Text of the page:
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  • Mitch Ware

Episode 19: What to Expect During "Transition"

The physical act of dying is a tough thing to even think about, let alone talk about. When you find yourself in this situation with a loved one’s final weeks, days or hours approaching, it can be very scary. In this episode, Mitch discusses what the transition process is, how it works, and the peacefulness of the process. 

"As we start this transition, our body starts shutting down the lights in our organs, and it's a very carefully designed process. We were built this way. We were wired this way."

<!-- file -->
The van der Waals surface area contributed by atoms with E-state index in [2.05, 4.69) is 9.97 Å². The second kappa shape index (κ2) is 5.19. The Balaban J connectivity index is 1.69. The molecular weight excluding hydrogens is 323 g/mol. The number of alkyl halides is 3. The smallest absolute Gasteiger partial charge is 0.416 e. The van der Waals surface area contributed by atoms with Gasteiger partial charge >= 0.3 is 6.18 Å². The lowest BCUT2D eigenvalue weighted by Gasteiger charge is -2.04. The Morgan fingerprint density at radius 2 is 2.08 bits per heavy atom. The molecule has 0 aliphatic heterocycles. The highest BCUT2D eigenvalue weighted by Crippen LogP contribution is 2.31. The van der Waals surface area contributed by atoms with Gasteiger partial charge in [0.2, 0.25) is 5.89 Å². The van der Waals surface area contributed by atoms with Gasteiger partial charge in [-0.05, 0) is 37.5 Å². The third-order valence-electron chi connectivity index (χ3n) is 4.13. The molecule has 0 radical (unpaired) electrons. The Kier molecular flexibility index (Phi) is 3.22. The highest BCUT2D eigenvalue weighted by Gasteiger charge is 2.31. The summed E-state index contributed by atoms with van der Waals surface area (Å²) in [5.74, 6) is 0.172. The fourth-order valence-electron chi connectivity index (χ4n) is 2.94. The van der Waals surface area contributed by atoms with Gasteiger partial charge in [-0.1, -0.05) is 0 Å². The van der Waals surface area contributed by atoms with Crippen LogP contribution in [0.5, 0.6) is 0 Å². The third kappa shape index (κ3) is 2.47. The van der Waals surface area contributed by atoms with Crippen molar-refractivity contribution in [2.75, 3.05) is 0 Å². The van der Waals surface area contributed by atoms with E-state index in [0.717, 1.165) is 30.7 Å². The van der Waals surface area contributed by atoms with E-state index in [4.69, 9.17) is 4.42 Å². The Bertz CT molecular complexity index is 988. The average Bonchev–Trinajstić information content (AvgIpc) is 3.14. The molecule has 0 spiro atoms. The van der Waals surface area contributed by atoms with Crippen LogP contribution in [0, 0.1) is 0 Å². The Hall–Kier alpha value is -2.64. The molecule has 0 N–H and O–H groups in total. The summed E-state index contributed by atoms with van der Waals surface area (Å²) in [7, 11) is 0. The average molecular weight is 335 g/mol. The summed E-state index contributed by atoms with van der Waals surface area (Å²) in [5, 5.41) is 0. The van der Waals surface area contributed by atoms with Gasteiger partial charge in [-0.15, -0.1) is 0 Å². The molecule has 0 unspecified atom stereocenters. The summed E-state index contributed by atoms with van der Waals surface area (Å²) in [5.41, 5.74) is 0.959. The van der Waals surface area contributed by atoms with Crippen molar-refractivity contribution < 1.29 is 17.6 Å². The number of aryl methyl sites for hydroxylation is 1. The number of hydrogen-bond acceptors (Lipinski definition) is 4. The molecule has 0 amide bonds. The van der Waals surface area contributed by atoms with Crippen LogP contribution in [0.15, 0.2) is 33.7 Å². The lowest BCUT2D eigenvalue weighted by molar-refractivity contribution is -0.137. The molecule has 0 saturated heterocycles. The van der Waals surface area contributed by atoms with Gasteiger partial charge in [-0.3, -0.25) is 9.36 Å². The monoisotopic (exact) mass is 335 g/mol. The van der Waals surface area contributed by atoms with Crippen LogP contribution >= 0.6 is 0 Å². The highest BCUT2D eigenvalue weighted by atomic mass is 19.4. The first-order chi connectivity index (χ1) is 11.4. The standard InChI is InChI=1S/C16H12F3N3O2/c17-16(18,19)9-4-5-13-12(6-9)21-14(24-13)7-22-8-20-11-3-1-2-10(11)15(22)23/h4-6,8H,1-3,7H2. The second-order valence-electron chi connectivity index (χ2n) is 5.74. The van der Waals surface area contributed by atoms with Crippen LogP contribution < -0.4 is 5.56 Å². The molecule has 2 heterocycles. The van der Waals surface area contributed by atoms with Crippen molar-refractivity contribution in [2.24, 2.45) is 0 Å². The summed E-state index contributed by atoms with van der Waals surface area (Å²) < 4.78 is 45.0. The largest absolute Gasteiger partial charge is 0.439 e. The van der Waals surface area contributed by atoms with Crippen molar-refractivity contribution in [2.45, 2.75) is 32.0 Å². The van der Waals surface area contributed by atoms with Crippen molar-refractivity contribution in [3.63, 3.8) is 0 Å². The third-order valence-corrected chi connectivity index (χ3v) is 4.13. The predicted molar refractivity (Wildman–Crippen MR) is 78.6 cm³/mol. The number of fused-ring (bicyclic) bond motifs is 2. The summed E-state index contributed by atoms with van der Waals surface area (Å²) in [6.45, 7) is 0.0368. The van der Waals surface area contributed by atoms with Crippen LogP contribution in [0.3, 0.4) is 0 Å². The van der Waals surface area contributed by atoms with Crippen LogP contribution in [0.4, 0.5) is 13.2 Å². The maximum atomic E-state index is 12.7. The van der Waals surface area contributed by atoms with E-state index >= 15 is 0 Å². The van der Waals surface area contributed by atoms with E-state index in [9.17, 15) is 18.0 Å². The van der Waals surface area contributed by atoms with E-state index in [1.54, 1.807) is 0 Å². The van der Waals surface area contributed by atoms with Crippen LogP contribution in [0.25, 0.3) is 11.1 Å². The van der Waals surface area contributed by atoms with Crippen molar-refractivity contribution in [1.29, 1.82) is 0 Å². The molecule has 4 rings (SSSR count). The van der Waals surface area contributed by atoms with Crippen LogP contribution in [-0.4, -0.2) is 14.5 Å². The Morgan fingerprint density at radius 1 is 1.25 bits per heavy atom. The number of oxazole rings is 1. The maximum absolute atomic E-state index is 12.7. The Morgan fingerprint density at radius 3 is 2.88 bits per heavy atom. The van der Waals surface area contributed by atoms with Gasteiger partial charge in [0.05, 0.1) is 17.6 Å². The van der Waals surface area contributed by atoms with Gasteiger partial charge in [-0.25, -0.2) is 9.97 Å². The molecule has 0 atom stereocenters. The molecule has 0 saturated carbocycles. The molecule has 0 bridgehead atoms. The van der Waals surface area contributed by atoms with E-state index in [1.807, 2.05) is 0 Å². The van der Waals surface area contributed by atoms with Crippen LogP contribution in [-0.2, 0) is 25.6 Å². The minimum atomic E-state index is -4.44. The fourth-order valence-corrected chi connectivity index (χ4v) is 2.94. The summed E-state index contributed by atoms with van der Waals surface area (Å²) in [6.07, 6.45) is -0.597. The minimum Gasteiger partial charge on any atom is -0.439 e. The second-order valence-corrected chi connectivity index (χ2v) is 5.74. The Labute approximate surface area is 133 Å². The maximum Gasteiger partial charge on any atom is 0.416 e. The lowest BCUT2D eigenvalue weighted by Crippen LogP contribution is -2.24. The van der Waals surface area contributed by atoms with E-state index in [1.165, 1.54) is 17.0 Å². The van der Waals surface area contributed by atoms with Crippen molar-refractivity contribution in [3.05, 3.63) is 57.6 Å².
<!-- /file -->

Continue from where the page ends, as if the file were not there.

Hello and welcome to Living With Hospice. My name is Mitch Ware, and it is my honor to be your host today. Come on in. Grab a cup of freshly brewed coffee and I think hazelnut is the flavor of the day today. Pull up a chair and let's chat. Today we're gonna talk about something that is really pretty scary for almost everyone, and that is death and dying. Dying is a just a tough thing to even think about, let alone talk about. And when you find yourself pondering a situation with a loved one's final days and hours, well, it could just be scary. It's there's no other way to put it. If the flood of emotions that go through you are are sometimes just absolutely overwhelming, and that's okay, you're not alone to feel that way. In fact, those feelings are very common. They really are. Today I'm gonna share with you how peaceful death usually is, and I'm going to share my first hand experience reaching all the way back to my father's death in 1983 and the deaths of my mother in law, my father in law and, of course, my son and several others that I was honored to to be present. The thought of losing someone always brings up feelings of hurt, loss, fear, anger, effect. Most of us won't even let our minds go there because it's just it's just too painful. I recall when we first had Children first moved here to Grand Rapids, our kids were well, they were little. I don't think they were even in school yet in a high schooler in our community was killed in a car crash. The entire community was just crushed, and I recalled not even letting my mind go to that place where those parents must be the parents of that young 16 year old boy. I didn't even want to go there long enough to feel sympathy for them. I wasn't gonna let any of those thoughts about death and dying into my mind. I loved my Children so much I couldn't think about losing one of them. And that's how scary and sometimes absolutely debilitating. The whole notion of death and dying can be for us especially well, especially the death of our kids or our parents or our spouse or coworker, close friend or grand parents or whatever the thought of never seen that person again, at least not in this life. Never talking to him again there, holding her hand, never laughing with him again, never crying with him again. Well, it's just too much to bear, and that's common. That's most people. Aside from not having that person around anymore, there is the physical process of death that comes to mind the process that takes place when someone dies again. Another subject we just don't even want to think about. My perception of death and dying back in the day was kind of like somebody getting eaten by a grizzly bear or or a shark. Remember when Jaws first came out? One of the worst ways to die was being eaten by a shark. Might my experience with death and dying and my image of death end of the dying process was just pretty much formed by Hollywood, and my being very naive, well, deafened? Dying to me was just lots of pain and fear. Anguish, probably lonesome nous, overwhelming. Physically, mentally, emotionally. Well, that's Hollywood, and I guess if you do get eaten by a bear or shark jumps out water into your boat, Yeah, that's Ah, that's probably not too far off. Then it probably is very painful and and scary and all that. But here's what I found. The first person I saw pass away was my father. When I got to my dad's death bed, he was unresponsive. My mom, my brother, my sister and I were all gathered there, and we knew that his time was short and all of a sudden he asked us to help him get out of bed. His eyes were this really bright blue right then, and he looked directly at me and said, Mitch, son, help me Get up, Please. My oldest brother and sister jumped in real quick said, No, Daddy, you need to stay in bed. You need to rest. My brother offered him some water, the which he smiled and said, Thank you, my brother, then reminisced. You know, I remember Dad when we were kids working alongside you and in the hot summer sun, how we would always enjoy taking a short break and having a nice glass of cold water. And Dad said, Yep, and I'm always made the best ice tea, didn't she? She let it steep in the sun. We all smiled and kind of chuckled. He then laid back in the bed and we began to sing some of the great old gospel hymns that were, well, we were raised singing. Probably some of you were, too. Dad loved to sing those songs, and I really can't tell you how long it was, but we sang and saying seemed like it was really only minutes. But it could have been a couple of hours, I suppose. And then there was this incredible piece that just washed over all of us. We experienced something that we'd never, ever felt before, not even close and is our dad took his last breath. We just lingered there. We cried for ourselves for our loss. And yet we all knew in her heart of hearts that Dad had transition to a better place. Dad's transition and by the way, transition is the word that we use in the hospice world to mean dying are actively dying and dying. When Dad transitioned, he knew we were there. He knew we loved him. We knew he loved us. The medical team was managing his pain. He was comfortable and he died very peacefully. It was an honor to be there with him. It was a blessing to see how peaceful it was when he passed away and it took really, it took the fear of physical death away from all of us. When I think about the body actually dying, I think of a big old house full of kids and lots of activity. And all of a sudden it's time to go out for pizza. Mom says, Kids, get your coats and let's go Dad says, All right, everybody in the car, Kids, We're all cheering. They drop whatever they're doing. Grab their coats, race out to the car. Mom's right behind putting her coat on as she goes. Dad behind. Mom looks back at the house and sees every cotton picking like in the house is on Well, so he goes back in, goes room to room, shutting off all the lights, the computers and televisions of video games. No, he does all that for he goes back out to the car. That's what's happening in our bodies. As we start this transition, our body starts shutting down the lights in our organs, and it's very carefully designed. We were built this way. We were wired this way. Here are the lights that we see that are being turned off a few days, maybe a week or so before someone passes away. There's a there's a loss of appetite. As a body shuts down energy needs. They just decline. Food is fuel for our bodies. As a transition starts, we move around less. We need less fuel. We need less energy. You know, people can live over a week without food. You can offer some soft foods, things easy to swallow or used like a food meal replacement. Drink like, um, what's that one? Insure Eventually, your loved one will lose the ability to swallow and again the body's way of shutting the lights off. It's important to keep their mouths and in lips moist during this time. So I suggest having a wet cloth or or something they're sponge to use. Depending on your loved one's condition, you might want to try to have a maybe even something like a Popsicle available to dab on their lips or let them having their mouth if they're able A second like that gets turned off is we see an increased physical weakness as circulation diminishes and a decrease in food yields. Less energy to do routine things like lifting her arms toe, help change clothes or even be able to sit up on the side of the bed and or roll over on their side. So don't try to do too much at any one time with them. This is no longer about being efficient. It's about comfort. So go slow. Spread these little tasks out. If you have to over the day, find the humor in the situation, smile and laugh together in a sure, um, it's okay if it it's okay. If we can't get this awful, we'll do it later or we'll do something else. We're not in a hurry. It's all good. As the kids would say. Another light gets turned off is our regular breathing we go into. It's called a labored breathing in our final hours. Have you heard the term air hunger? It's a term used when people think they're not getting enough air, and they try harder and harder to breathe. The body's telling the heart and lungs that it needs more oxygen, and this can produce an anxiety. Another change of patient can experience is chain strokes breathing, which is loud breathing with a distinctive pattern to it. Deep, rapid inhalations that slowly decrease, followed by a pause of not breathing like apnea . Caused by unstable ventilatory control as the heart and our brain starts to shut down, morphine can be used to treat this air hunger as it decreases. The heart's urged to have more oxygen. Have you heard the term the death rattle I'm sure you have? It's fairly common now, near the very end. Excessive excretions that's moisture in the mouth and throat can create this kind of, ah, gurgling sound, and it's kind of scary. The hospice nurse cangive a patient some medicine that dries up those secretions and makes breathing easier and less alarming Again. All of this is evidence that the body is systematically turning the lights off. It's all part of the body's way of transitioning into passing away. The fourth light that gets turned off is or your nation. We'll see some changes in our loved ones. Urination. This is usually a surprise. The most people dehydration from decreased aural intake with lower blood pressure leads to decreased renal function. Well that means decreased urine output and eventually renal failure. Urine will become concentrated. It's sort of ah, brownish reddish in color. Maybe, I guess, resembles like like iced tea. Well, T In general, it may have a very strong odor to Also, patients who normally have bladder or bowel control issues may lose that function that bodily function during the dying process, and eventually there will be no urine output. It all the fifth light that gets turned off is swelling and feet, ankles and hands. Various chronic illnesses contribute to edema and the swelling of our feet and hands. As the disease becomes unmanageable, fluid is not effectively pumped through the kidneys to be filtered and regulated anymore. Fluid is most evident in areas that are below the heart, like our ankles and her feet like it. If your bed ridden of our loved ones bedridden with hands and hips might swell as well. So those are the five lights that get shut off during this transition process, and it could start a week or so ahead of death with the lack of appetite. So if your loved one hasn't eaten in over a week, hasn't taken water for several days. Their feet and hands are beginning to swell. Their fingernails and toenails air purplish blue because their circulation is diminished, their breathing is labored and irregular. They are probably in their final moments on this earth. Are they in pain? No. Can they still hear you? Probably depending on the amount of medicine that they've been given. Can they still, since you're there, I think, absolutely. 1000 times. Yes, I feel like everyone I've been with. They knew I was there when they passed away. Let me leave you with a short story in the third week or so of my sons hospice inpatient care. He was becoming more and more on responsive. When he would get restless. We would occasionally give him a tiny drink of water with a nurse's supervision. Of course, through a hyperdermic needle into his parted teeth is, it was hard for him to open his mouth anymore. It always calmed him down. We would keep his lips moist with a sponge. We do our best to keep him comfortable. Across the hall from our son was an elderly Irish priest. He had dementia and memory serves me correctly. He had stage four lung cancer. And that's pretty much why he was there in the hospice in Patient Unit. He was a terrific guy. He stood about five foot nothing. Wade, maybe 100 and £25 soaking wet. He was always smiling. He always had a good story to tell. He often forgot that he was a patient there and thought he was out there ministering to people. On this particular Tuesday morning, I got up from the lazy boy and mats room, and I walked across the hall to visit with the priest. After a bit, a close family friend who had been with us all morning came into the priest's room and and, in a frantic voice, said, Quick, Quick, I think Matt's dying. Come quick. I got up, ran out of the room, only to be met by my wife at the door of our sons room there were tears pouring down her cheeks, She said he spared you, Mitch, he's gone. And I thought, No, no, no, no, no, no. That isn't our deal. And I rushed by her and I'm saying I promised I would be there for him with him. I promised. I got to his bedside where the rest of our family was standing and I said, Matt, it's dad. He took several more breaths. He hadn't left yet. He mumbled something and took several more breaths. I took his hand into mine as my wife took his other hand into hers, and we both leaned over to him and she said, Matt, if you see God go to him and he took another breath, and it was then that it dawned on me that the fight was over. 39 months. It was time to lay down our swords. I was holding his hand that hadn't moved him weeks due to a stroke that he'd had from all of the radiation that he'd had. I leaned closer to my boy's ear and said, Matty, if you see God run to him. And with that, he squeezed my hand twice, took his last breath and passed away. Is I still slightly opened? We're a beautiful blue. His face was relaxed. My wife reached up in and closed his eyes. The room was filled with such peace. Words fail like I can't even begin to describe it to you and we cried for our loss, and we prayed for God to take him from our arms to His, and we know he did. We sensed God's presence. I've never seen a passing that wasn't peaceful. My mother in law, my father in law, several of my patients. And of course, I guess I need to qualify this by saying my experience is limited to hospice experiences and those with my own family. But I believe leaving this world is nothing to be afraid about. And for those who are left behind, as long as you know what to expect, the body just naturally turns out the lights in each room as it prepares to shut down. And if you're a person of faith, as I am, you really have hope that there's something much, much better on the other side. I want to thank you for spending your time with me today. Death and dying is a tough subject, and I hope we were able to dispel some of the fears that you might have about being a caregiver and taking care of someone that you love. In those last days and hours. I really look forward to visiting with you the next time. In the meantime, I would love to hear from you. You can leave comments or questions on this platform that you're listening to this podcast on, or you can send us an email at our website. We love to hear from you. Please subscribe to us and share this podcast with your friends until next time. This is Mitch Ware for living with hospice wishing you a blessed day.